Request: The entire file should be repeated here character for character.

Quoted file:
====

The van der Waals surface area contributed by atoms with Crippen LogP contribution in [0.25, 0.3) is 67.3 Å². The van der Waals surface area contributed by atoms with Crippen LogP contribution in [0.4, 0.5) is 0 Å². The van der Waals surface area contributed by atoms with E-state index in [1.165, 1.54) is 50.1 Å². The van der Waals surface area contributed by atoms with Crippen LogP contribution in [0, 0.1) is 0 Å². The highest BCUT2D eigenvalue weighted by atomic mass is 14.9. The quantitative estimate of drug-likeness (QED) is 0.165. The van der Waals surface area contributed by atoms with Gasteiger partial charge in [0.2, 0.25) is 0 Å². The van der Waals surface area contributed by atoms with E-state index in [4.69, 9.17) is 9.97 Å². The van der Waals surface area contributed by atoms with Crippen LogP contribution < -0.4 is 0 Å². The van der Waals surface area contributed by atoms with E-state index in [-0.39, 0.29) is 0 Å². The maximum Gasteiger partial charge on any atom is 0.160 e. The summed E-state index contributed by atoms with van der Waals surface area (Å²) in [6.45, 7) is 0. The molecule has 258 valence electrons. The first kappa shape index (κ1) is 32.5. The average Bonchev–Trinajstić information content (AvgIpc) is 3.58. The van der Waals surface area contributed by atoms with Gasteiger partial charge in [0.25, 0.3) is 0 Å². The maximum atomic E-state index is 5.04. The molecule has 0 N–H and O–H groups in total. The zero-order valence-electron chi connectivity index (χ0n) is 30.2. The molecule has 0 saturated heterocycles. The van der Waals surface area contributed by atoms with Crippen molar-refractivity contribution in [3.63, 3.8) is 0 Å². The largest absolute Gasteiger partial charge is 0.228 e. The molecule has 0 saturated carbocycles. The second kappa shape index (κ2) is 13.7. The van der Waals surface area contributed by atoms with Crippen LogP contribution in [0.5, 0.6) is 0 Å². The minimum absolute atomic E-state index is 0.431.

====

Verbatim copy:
The van der Waals surface area contributed by atoms with Crippen LogP contribution in [0.25, 0.3) is 67.3 Å². The van der Waals surface area contributed by atoms with Crippen LogP contribution in [0.4, 0.5) is 0 Å². The van der Waals surface area contributed by atoms with E-state index in [1.165, 1.54) is 50.1 Å². The van der Waals surface area contributed by atoms with Crippen LogP contribution in [0, 0.1) is 0 Å². The highest BCUT2D eigenvalue weighted by atomic mass is 14.9. The quantitative estimate of drug-likeness (QED) is 0.165. The van der Waals surface area contributed by atoms with Gasteiger partial charge in [0.2, 0.25) is 0 Å². The van der Waals surface area contributed by atoms with E-state index in [4.69, 9.17) is 9.97 Å². The van der Waals surface area contributed by atoms with Crippen LogP contribution < -0.4 is 0 Å². The van der Waals surface area contributed by atoms with E-state index in [-0.39, 0.29) is 0 Å². The maximum Gasteiger partial charge on any atom is 0.160 e. The summed E-state index contributed by atoms with van der Waals surface area (Å²) in [6.45, 7) is 0. The molecule has 258 valence electrons. The first kappa shape index (κ1) is 32.5. The average Bonchev–Trinajstić information content (AvgIpc) is 3.58. The van der Waals surface area contributed by atoms with Gasteiger partial charge in [0.25, 0.3) is 0 Å². The maximum atomic E-state index is 5.04. The molecule has 0 N–H and O–H groups in total. The zero-order valence-electron chi connectivity index (χ0n) is 30.2. The molecule has 0 saturated heterocycles. The van der Waals surface area contributed by atoms with Crippen molar-refractivity contribution in [3.63, 3.8) is 0 Å². The largest absolute Gasteiger partial charge is 0.228 e. The molecule has 0 saturated carbocycles. The second kappa shape index (κ2) is 13.7. The van der Waals surface area contributed by atoms with Crippen LogP contribution in [0.5, 0.6) is 0 Å². The minimum absolute atomic E-state index is 0.431.